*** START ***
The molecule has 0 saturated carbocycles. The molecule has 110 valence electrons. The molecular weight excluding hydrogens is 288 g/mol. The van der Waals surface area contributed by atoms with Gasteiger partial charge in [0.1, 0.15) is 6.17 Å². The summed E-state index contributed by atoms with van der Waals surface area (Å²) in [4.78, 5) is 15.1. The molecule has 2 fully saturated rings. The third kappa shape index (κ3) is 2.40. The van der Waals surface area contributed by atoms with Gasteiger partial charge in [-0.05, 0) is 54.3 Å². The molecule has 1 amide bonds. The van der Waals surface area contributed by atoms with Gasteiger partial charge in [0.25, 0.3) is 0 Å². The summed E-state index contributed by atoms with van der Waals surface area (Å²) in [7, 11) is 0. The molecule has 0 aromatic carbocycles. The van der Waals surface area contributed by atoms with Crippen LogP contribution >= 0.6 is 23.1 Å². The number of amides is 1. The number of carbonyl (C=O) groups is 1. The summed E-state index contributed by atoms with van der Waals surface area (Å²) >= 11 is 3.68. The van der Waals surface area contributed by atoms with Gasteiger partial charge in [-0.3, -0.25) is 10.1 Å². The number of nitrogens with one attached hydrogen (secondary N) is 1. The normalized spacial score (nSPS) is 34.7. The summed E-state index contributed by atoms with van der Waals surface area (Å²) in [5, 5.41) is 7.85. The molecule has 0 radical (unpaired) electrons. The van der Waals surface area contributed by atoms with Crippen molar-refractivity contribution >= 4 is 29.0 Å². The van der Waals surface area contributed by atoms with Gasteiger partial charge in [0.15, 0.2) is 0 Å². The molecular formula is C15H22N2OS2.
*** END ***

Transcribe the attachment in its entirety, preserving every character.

The molecule has 0 saturated carbocycles. The molecule has 110 valence electrons. The molecular weight excluding hydrogens is 288 g/mol. The van der Waals surface area contributed by atoms with Gasteiger partial charge in [0.1, 0.15) is 6.17 Å². The summed E-state index contributed by atoms with van der Waals surface area (Å²) in [4.78, 5) is 15.1. The molecule has 2 fully saturated rings. The third kappa shape index (κ3) is 2.40. The van der Waals surface area contributed by atoms with Gasteiger partial charge in [-0.05, 0) is 54.3 Å². The molecule has 1 amide bonds. The van der Waals surface area contributed by atoms with Gasteiger partial charge in [0.25, 0.3) is 0 Å². The summed E-state index contributed by atoms with van der Waals surface area (Å²) in [7, 11) is 0. The molecule has 0 aromatic carbocycles. The van der Waals surface area contributed by atoms with Crippen LogP contribution >= 0.6 is 23.1 Å². The number of amides is 1. The number of carbonyl (C=O) groups is 1. The summed E-state index contributed by atoms with van der Waals surface area (Å²) >= 11 is 3.68. The van der Waals surface area contributed by atoms with Gasteiger partial charge in [-0.3, -0.25) is 10.1 Å². The number of nitrogens with one attached hydrogen (secondary N) is 1. The normalized spacial score (nSPS) is 34.7. The summed E-state index contributed by atoms with van der Waals surface area (Å²) in [5, 5.41) is 7.85. The molecule has 0 radical (unpaired) electrons. The van der Waals surface area contributed by atoms with Crippen molar-refractivity contribution >= 4 is 29.0 Å². The van der Waals surface area contributed by atoms with Gasteiger partial charge in [0.15, 0.2) is 0 Å². The molecular formula is C15H22N2OS2.